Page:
Many people seek out organic wines because they want to avoid sulfites. Sulfites are a preservative used in wine making. They help stabilize the wine, prevent oxidization and halt fermentation. While they are often added during wine making, they do occur naturally with grapes. Most wines contain between 30 and 150 parts per million (ppm).
Many drinkers are convinced sulfites are the reason for wine headaches. In reality, less than 4% of North Americans have a true aversion to sulphur dioxide. The “bastard behind the eyes” is more likely due to tannins, histamines and other enzymes also present in the wine. Again, these all occur naturally, even in organic grapes. So more organic doesn’talways mean a lesser hangover. Just remember, if a wine has the words, “Contains Sulfites” on the label, its sulfite count is more than 10 ppm.
Many wine makers, particularly our European cousins, believe wine is made in the vineyard. What they put in the soil and on the grapes affects the wine they will become. Conversely, avoiding chemicals in the vineyard ensures that a wine reflects its own distinct “terroir”, or place of origin. Organic proponents insist their wines are unique and vibrant in the glass. While this is all up for debate, many farmers agree, a more balanced, sustainable approach to wine making just makes sense.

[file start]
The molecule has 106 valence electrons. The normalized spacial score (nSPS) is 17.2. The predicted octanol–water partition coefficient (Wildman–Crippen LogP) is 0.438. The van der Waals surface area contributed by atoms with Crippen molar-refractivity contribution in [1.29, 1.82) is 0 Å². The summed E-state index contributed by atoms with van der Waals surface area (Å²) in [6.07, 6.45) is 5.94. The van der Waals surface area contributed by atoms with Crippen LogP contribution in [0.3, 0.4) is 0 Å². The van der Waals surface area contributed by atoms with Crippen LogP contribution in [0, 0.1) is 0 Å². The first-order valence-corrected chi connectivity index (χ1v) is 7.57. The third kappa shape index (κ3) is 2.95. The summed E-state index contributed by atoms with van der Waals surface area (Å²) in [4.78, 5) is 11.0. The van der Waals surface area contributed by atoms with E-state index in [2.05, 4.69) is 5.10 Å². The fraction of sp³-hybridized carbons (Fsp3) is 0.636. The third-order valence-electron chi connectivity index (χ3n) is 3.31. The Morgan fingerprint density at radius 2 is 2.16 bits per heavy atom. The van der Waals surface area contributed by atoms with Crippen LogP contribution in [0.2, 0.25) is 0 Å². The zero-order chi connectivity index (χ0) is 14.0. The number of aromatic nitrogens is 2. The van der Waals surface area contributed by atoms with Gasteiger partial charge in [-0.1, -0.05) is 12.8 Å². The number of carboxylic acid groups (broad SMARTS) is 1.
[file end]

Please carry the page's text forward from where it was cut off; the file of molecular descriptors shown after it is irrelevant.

An Old Idea
Of course, the practise of organic grape growing is as old as the grapes themselves. But biodynamics are a relatively new phenomenon.
Biodynamic agriculture sprung from the mind of Austrian philosopher and esotericist Rudolph Steiner. In 1924, he delivered a groundbreaking series of lectures called the ‘Agriculture Course’ to a group of European farmers. Steiner saw the farm as a self-sustaining organism, with animals and crops all interdependent on one another. While many of the practises involved in biodynamics may seem eccentric to say the least, (the nine biodynamic preparations include the aforementioned cow horn ritual, as well as stag’s bladders, goat skulls and the spring equinox), just the simple idea that grape growers are practising mindful farming ensures a finer crop.
These ideas soon spread to California where the freethinking vintners of the 60s and 70s embraced the philosophy gratefully. Many of today’s organic farming practises morphed out of these radical ideas.